Paper Type

Master's Thesis


College of Arts and Sciences

Degree Name

Master of Science in Psychological Science (MSPS)



NACO controlled Corporate Body

University of North Florida. Department of Psychology

First Advisor

Dr. Dawn Witherspoon

Second Advisor

Dr. Paul Fuglestad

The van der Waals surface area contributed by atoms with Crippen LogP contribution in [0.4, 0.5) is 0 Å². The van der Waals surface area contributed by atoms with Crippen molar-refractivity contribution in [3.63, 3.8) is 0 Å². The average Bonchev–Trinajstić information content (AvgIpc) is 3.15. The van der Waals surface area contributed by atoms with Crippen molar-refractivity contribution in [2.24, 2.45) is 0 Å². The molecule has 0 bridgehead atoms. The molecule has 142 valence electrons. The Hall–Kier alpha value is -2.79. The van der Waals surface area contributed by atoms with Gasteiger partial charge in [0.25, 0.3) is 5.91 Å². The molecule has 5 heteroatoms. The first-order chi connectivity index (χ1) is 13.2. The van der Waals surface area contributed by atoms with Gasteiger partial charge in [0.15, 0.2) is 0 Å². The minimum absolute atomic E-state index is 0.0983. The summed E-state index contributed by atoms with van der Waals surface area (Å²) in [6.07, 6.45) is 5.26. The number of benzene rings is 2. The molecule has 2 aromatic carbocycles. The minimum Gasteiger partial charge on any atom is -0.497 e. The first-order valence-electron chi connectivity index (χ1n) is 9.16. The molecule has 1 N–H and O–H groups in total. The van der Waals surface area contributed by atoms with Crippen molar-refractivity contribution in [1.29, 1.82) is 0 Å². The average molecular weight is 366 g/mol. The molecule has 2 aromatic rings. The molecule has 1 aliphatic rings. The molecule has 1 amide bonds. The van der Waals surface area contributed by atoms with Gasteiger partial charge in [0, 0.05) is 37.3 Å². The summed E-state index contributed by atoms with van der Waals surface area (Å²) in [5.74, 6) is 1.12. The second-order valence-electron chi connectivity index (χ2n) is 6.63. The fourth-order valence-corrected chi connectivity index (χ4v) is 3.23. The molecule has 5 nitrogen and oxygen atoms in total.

The COVID-19 pandemic has drastically impacted the life of every individual. Stay-at-home orders imposed to control the spread of the virus have only led to an increase in social media use to stay connected with others. College students were particularly affected by the measures put in place to control the spread of COVID-19 due to geographical, social, and economic changes (Aristovnik et al., 2020). The stress caused by these changes can increase eating disorder symptoms (Lacey et al., 1986) and exercise behaviors (Kim & McKenzie, 2014). The aim of the study is to observe the impact of the COVID-19 pandemic on how social media use influences eating disorders and exercise behaviors. The current study proposed that due to the pandemic, increased social media use will lead to increased eating disorder symptoms and affect exercise motivation. One hundred and ninety primarily Caucasian (n = 114), female (n = 169) students aged 18-45 were assessed on social media use and responded to the Eating Disorders Examination Questionnaire 6.0, the Exercise Motivation Inventory 2, the Fear of COVID-19 Scale, the Perceived Stress Scale, and the U.S. Household Food Security Scale. The results revealed that fear of COVID-19, EDE-Q score, and exercise motivation did not differ between high and low Instagram users. Furthermore, fear of COVID-19 did not moderate the relationship between Instagram use and EDE-Q score or exercise motivation. Although non-significant, these results indicate that there is a need for further investigation, specifically in the US, for how the pandemic has impacted the lives of college students.